The message below from Kirill Sokolovsky is to informs folks that a new version of VaST has been released (http://scan.sai.msu.ru/vast/). "VaST is a program aimed to find objects of variable brightness on a series of astronomical images." I recommend the software, and used it to find numerous variables in images taken at the Abbey Ridge Observatory (AAVSO member Dave Lane's observatory). Unfortunately, as is often the case, we haven't found the time to assemble those findings into a short study. Nevertheless, I think AAVSO members will find the (free) software rather useful.
Dear VaST users,
I am happy to announce that vast-1.0rc65 has just been released.
The changes include:
* Added linear magnitude correction as a function of star position on
a frame. This is useful to correct extinction on very wide field (a few
degrees) images such as those obtained in the NMW survey
( http://scan.sai.msu.ru/nmw/ ). By default, the program will turn on this
correction if the reference image has more than 10000 stars on it. You may
manually turn this correction on (off) by starting VaST with "-j" ("-J")
flag. If you have wide field images, try to experiment with this option
and see what works best for your data.
* The star matching algorithm is now allowed to use saturated and blended
stars for image identification. This slightly degrades the quality of the
initial plate solution, but that is corrected for at a later stage. The
good thing is that this change makes the algorithm much more stable and it
typically requires less reference stars to match images.
The image matching process becomes faster.
* Fixed broken links to WISE-Atlas in the transient detection mode.
* Fixed the lightcurve viewer (./lc) crash when one tries to delete the
first point from a non-VaST-formatted lightcurve.
The new VaST version may be obtained with the following commands:
# Download the archive file containing VaST source code
wget -c "http://scan.sai.msu.ru/vast/vast-1.0rc65.tar.bz2"
# Unpack the archive
tar -xvjf vast-1.0rc65.tar.bz2
# Change directory to the VaST root directory
# Compile VaST
More information may be found at the VaST homepage:
Enjoy the new version and, as usual, please send me your bug reports,
feature requests and notes about your overall impression of the software.
With best wishes,
Sounds like a great automation, sort of a "blink comparator" in software! Before I spend too much time on this, could you tell me if it will work properly in Cygwin (Unix emulator for Windows)? Has anyone successfully used it there?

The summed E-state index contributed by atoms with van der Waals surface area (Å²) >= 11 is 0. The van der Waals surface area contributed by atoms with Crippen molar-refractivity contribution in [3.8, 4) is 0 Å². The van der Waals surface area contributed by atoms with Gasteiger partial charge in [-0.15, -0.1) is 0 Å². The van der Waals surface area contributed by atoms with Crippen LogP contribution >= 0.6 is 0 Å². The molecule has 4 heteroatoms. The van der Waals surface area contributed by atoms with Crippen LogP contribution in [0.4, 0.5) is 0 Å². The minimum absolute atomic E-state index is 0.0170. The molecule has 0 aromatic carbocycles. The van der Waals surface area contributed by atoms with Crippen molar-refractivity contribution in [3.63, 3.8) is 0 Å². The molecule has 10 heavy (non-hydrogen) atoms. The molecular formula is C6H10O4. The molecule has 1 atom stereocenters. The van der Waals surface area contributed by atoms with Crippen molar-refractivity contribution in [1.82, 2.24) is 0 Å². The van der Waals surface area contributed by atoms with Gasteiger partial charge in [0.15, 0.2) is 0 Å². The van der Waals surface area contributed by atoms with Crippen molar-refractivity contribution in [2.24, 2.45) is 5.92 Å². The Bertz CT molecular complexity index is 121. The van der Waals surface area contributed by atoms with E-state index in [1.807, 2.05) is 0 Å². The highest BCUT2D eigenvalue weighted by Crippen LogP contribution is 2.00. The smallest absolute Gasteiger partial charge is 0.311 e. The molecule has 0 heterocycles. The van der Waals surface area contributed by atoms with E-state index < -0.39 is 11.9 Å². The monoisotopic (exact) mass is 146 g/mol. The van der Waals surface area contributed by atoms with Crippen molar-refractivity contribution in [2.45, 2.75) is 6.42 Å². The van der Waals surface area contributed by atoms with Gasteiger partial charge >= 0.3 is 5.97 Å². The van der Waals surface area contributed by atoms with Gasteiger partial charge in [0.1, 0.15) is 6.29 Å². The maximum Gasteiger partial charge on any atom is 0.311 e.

I played with it a few years ago and intend to do so again. I don't remember if I used Cygwin or Ubuntu (I've used both off and on). On the other hand, it is SO easy to set up a Linux flavor in a virtual machine these days (see http://www.virtualbox.org) that I would say, why bother with Cygwin? VirtualBox is free and there are free Linux 'guest" builds - see, for example, http://virtualboxes.org. I don't have anything against Cygwin per se but, IMHO, perhaps its time has passed?
Cygwin has worked well for me, especially on "light" systems, such as what I may operate remotely at observing siites off of solar power. I think VM's require a more robust system, a lot of RAM especially.
You are going to run VaST on a remote "light" system?
Well, yes thats what I was thinking since I saw this thread. It says its compiled in GNU/GCC which is my normal working dev environment, so it fits well into Cygwin, which will output a single Windows .EXE executable image that will run directly on Windows without any VM added on. My remote system is a low end Netbook, 1 Ghz processor, 2 GB RAM, 300GB HD. I am limited in network bandwidth, so I thought it could do the image analysis on site, and upload the results to me at home, rather than the huge FITS files, would be too time consuming at the low bandwidth.
The new vast-1.0rc68 has just been released. It features a number of bug fixes, mostly related to communication with VizieR and a speed-up of the image matching algorithm. It is also possible now to specify input images in a text file instead of the command line. A time correction can be specified in the input file providing an easy solution to the situation when a computer clock offset is discovered after imaging. (The proper solution for this would be, of course, to edit imaging time recorded in FITS headers, which is not always easy.) More details on the new VaST release may be found here http://scan.sai.msu.ru/vast/#news
Best wishes, Kirill
The updated version of the software is now available at http://scan.sai.msu.ru/vast/ It includes a command-line period search and lightcurve-shuffling (to estimate significance of a detected period) tool as well as a large number of bug fixes (comapred ot the rc68 version reported here).
May I advertise a paper http://arxiv.org/abs/1609.01716 comapring various statistical methods to identify variable objects in a set of lightcurves. VaST implements all the variability indexes discussed in that paper, but only the best ones (sigma of a clipped lightcurve, weighted sigma, MAD, IQR, RoMS, Stetson's J and L, S_B, and 1/eta) are displayed in the interactive tool. Use 'M/N' key on the keboard to switch between the indexes. See the source code if you (for whatever reason) need one of the remaining indexes.
Have fun! :)